Tuesday, June 03, 2008

Eavesdropping in the office....

Last week I started to talk about eavesdropping in the office...but maybe it's time to have it's own blog article...

There are many types of eavesdropping in the office. One could occur when someone overhears your personal phone conversation with a family member or friend. Another could occur when two colleagues are talking about a third worker, a client, or a potential deal and are overheard by a third party. Yet another could occur when a coworker is talking to a client and you overhear this conversation.

All of these have great potential conflicts for Human Resources. In places like New York City where space is at a premium so offices are abandoned in lieu of cubes, people's phone conversations as well as conversations with other works can be easily overheard.

And these have implications beyond privacy issues. If an investment banker is talking about a deal with Material Non-Public Information (MNPI) and another employee eavesdrops on this and uses that information in their personal or professional life in an unethical way, this could lead to serious problems for a company.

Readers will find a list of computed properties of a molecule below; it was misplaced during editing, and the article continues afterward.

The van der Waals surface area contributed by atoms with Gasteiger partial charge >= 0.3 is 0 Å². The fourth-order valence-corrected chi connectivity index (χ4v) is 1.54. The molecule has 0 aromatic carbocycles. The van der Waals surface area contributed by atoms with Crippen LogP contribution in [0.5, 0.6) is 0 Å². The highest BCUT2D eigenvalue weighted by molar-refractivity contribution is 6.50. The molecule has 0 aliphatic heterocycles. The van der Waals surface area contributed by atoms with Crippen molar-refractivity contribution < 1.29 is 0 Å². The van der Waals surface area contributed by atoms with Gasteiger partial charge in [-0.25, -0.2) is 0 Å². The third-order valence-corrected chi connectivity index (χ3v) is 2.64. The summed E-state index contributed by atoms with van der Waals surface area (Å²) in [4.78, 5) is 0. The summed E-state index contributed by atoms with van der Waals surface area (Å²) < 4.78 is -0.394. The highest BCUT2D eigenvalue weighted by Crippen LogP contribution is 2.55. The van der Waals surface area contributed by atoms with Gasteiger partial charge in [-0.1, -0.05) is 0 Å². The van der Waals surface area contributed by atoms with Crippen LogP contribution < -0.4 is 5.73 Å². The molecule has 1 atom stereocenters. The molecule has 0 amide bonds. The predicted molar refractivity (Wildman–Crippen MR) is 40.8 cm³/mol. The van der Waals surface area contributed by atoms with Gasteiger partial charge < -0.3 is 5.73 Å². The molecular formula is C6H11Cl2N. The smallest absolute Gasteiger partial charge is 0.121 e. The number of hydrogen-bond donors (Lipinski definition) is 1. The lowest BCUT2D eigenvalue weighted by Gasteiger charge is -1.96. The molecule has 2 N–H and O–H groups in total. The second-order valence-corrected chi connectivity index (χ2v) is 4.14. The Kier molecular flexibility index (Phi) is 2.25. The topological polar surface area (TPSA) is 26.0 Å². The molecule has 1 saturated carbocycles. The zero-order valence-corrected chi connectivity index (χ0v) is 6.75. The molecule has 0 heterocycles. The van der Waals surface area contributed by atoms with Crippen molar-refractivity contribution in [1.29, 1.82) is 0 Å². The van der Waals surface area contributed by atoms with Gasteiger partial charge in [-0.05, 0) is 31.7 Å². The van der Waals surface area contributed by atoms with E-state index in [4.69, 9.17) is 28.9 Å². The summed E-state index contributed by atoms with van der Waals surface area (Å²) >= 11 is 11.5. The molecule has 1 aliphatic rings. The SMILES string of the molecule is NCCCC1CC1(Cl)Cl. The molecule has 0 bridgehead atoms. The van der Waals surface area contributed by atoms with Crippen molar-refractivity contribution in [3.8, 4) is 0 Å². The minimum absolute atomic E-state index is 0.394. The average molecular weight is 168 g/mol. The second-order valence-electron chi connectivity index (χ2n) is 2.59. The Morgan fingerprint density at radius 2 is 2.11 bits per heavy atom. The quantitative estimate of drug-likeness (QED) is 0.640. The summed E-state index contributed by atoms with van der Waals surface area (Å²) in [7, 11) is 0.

Feelings get hurt or rumors get started when certain conversations are overheard. Client's personal information can get into the wrong hands. In medical organizations, HIPPA violations can occur when this happens. And conversations in a public place like an elevator can lead to eavesdropping by competitors.

Ladies Home Journal says to always watch what you're saying because you NEVER know who's listening and gives a few examples: click here

Almost three years ago a company named "Babble" came out with a product to help drown out eavesdropping as reported in this old CNN piece: click here

And, lastly, the US Department of Energy has some advice on those that think they are being eavesdropped upon by a competitor: click here

The lesson here for HR is to make sure to tell your employees (and, even more importantly, practice this to the utmost) to remember that Big Brother is always listening and to mind what they say when others can be listening...

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